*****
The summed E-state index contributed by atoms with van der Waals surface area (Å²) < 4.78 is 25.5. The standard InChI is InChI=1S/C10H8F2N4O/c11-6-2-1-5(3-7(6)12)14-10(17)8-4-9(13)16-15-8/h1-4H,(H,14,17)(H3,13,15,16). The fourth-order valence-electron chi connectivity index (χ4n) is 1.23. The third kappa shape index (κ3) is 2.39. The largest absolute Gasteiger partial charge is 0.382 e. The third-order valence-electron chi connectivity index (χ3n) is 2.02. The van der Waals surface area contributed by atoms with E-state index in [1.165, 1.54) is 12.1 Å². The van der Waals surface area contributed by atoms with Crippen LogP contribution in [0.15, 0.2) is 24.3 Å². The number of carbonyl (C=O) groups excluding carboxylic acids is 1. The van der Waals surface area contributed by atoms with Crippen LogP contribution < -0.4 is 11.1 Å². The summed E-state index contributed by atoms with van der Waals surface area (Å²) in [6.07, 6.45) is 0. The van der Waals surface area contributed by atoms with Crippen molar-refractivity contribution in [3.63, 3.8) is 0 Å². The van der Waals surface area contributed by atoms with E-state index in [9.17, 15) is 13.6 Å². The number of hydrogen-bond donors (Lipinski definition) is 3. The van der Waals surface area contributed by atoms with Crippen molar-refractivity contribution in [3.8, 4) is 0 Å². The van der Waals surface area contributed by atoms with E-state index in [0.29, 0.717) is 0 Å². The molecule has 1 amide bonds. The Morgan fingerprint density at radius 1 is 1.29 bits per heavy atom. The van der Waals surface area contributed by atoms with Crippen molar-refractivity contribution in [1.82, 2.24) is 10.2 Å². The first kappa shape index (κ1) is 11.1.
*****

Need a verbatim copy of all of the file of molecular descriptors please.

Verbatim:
The summed E-state index contributed by atoms with van der Waals surface area (Å²) < 4.78 is 25.5. The standard InChI is InChI=1S/C10H8F2N4O/c11-6-2-1-5(3-7(6)12)14-10(17)8-4-9(13)16-15-8/h1-4H,(H,14,17)(H3,13,15,16). The fourth-order valence-electron chi connectivity index (χ4n) is 1.23. The third kappa shape index (κ3) is 2.39. The largest absolute Gasteiger partial charge is 0.382 e. The third-order valence-electron chi connectivity index (χ3n) is 2.02. The van der Waals surface area contributed by atoms with E-state index in [1.165, 1.54) is 12.1 Å². The van der Waals surface area contributed by atoms with Crippen LogP contribution in [0.15, 0.2) is 24.3 Å². The number of carbonyl (C=O) groups excluding carboxylic acids is 1. The van der Waals surface area contributed by atoms with Crippen LogP contribution < -0.4 is 11.1 Å². The summed E-state index contributed by atoms with van der Waals surface area (Å²) in [6.07, 6.45) is 0. The van der Waals surface area contributed by atoms with Crippen molar-refractivity contribution in [3.63, 3.8) is 0 Å². The van der Waals surface area contributed by atoms with E-state index in [9.17, 15) is 13.6 Å². The number of hydrogen-bond donors (Lipinski definition) is 3. The van der Waals surface area contributed by atoms with Crippen molar-refractivity contribution in [3.8, 4) is 0 Å². The van der Waals surface area contributed by atoms with E-state index in [0.29, 0.717) is 0 Å². The molecule has 1 amide bonds. The Morgan fingerprint density at radius 1 is 1.29 bits per heavy atom. The van der Waals surface area contributed by atoms with Crippen molar-refractivity contribution in [1.82, 2.24) is 10.2 Å². The first kappa shape index (κ1) is 11.1.